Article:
The key NTSC finding is that the aircraft was flown by the Pilot in Command (PIC) at an excessively steep descent and high airspeed (241 kts rather than the normal 141 kts) during the approach and landing, resulting in unstable flight. The PIC's attention became fixated on trying to make the first approach work, and he failed to heed the warnings of the copilot and his recommendations to abort the landing and go around, and the repeated warnings from the aircraft flight systems, which were audible in the voice recorder data, e.g. ‘SINK RATE’ and ‘WHOOP, WHOOP, PULL UP’. The copilot failed to take control of the aircraft in these extraordinary circumstances, as required by airline policy, apparently due to inadequate training. Wing flaps were not fully extended to the maximum 40°, not even to the 15° repeatedly requested by the PIC, but only to 5° because the copilot was aware that this was the recommended maximum for that high airspeed, but he failed to so notify the PIC.
Touchdown followed by two bounces began 240 m beyond the nominal touchdown zone. The nose landing gear were severely damaged and disintegrated during the following roll. The main engine thrust reversers were deployed 4 seconds after the touchdown, continued for 7 seconds, but were stowed 7 seconds before the aircraft left the end of the paved runway and ploughed through the airport perimeter fence. About 160 meters beyond the end of the runway, the aircraft crossed a small ditch and adjacent road that is 1−2 m below the level of both the runaway and the rice paddy on the far side. Hence the nose of the aircraft impacted the following embankment and the engines impacted the concrete curb just before that embankment. The aircraft came to rest in the rice paddy field 252 meters beyond the runway. It was severely damaged by the impact forces, leading to an intense, fuel-fed fire. Airport fire-control vehicles were unable to reach the crash site through the ruptured fence because of the slope and ditch between there and the road. They were able to deliver little of their fire suppression foam on the burning aircraft because the hose that they dragged across the road became punctured by rescue vehicles and onlookers’ vehicles driving over it and sharp objects such as the damaged fence. About 45 minutes after the crash, two city fire fighting vehicles arrived and were ordered by an un-qualified person to start hosing the fire with water. The fire was extinguished about 2 hours and 10 minutes after the crash. Coordination and procedures during the rescue were not in accordance with the Airport Emergency Plan (AEP) manual, and lacked coherence.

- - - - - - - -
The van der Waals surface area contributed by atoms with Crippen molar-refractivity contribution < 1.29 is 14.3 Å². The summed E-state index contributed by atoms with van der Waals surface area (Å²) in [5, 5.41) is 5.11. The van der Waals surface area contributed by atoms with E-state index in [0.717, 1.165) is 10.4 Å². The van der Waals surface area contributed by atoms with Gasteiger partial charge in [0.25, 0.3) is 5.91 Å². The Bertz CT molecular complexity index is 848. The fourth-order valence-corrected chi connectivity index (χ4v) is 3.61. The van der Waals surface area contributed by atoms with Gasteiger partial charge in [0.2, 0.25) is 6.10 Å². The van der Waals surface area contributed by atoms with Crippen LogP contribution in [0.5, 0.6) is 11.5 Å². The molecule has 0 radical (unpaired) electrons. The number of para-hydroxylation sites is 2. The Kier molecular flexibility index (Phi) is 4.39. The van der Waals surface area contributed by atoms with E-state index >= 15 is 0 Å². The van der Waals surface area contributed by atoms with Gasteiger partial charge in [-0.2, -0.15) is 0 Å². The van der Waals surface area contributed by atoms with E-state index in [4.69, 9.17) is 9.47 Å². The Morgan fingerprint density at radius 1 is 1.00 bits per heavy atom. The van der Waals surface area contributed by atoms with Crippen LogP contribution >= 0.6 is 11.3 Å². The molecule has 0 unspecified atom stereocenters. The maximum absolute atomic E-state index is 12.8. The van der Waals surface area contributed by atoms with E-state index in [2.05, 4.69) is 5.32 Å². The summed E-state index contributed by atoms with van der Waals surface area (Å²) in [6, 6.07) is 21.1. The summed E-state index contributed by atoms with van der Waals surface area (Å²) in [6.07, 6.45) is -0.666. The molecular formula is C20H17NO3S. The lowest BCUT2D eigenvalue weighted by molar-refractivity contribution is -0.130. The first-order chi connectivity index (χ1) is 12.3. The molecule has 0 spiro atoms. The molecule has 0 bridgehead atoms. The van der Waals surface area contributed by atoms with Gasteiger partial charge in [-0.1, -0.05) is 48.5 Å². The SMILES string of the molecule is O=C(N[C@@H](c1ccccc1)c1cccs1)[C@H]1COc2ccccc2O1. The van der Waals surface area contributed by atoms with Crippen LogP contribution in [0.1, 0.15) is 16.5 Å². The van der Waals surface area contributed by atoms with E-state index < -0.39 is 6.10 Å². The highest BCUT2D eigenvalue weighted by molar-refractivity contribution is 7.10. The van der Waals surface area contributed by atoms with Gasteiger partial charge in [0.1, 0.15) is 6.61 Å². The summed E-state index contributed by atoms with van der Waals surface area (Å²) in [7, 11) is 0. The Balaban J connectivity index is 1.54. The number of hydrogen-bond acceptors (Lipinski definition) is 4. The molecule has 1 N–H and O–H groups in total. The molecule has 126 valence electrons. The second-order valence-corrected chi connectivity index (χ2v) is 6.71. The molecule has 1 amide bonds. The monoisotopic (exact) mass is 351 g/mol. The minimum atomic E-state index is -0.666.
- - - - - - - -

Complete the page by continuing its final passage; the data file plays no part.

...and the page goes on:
In summary, the NTSC Report attributed the accident to pilot error.
As of March 1, 2007, Garuda Indonesia had implemented a new fuel efficiency incentive, which would award a salary bonus if fuel consumption for a flight were lower than nominal. During his interview with the NTSC, the captain denied that this had influenced his decision not to abort the landing.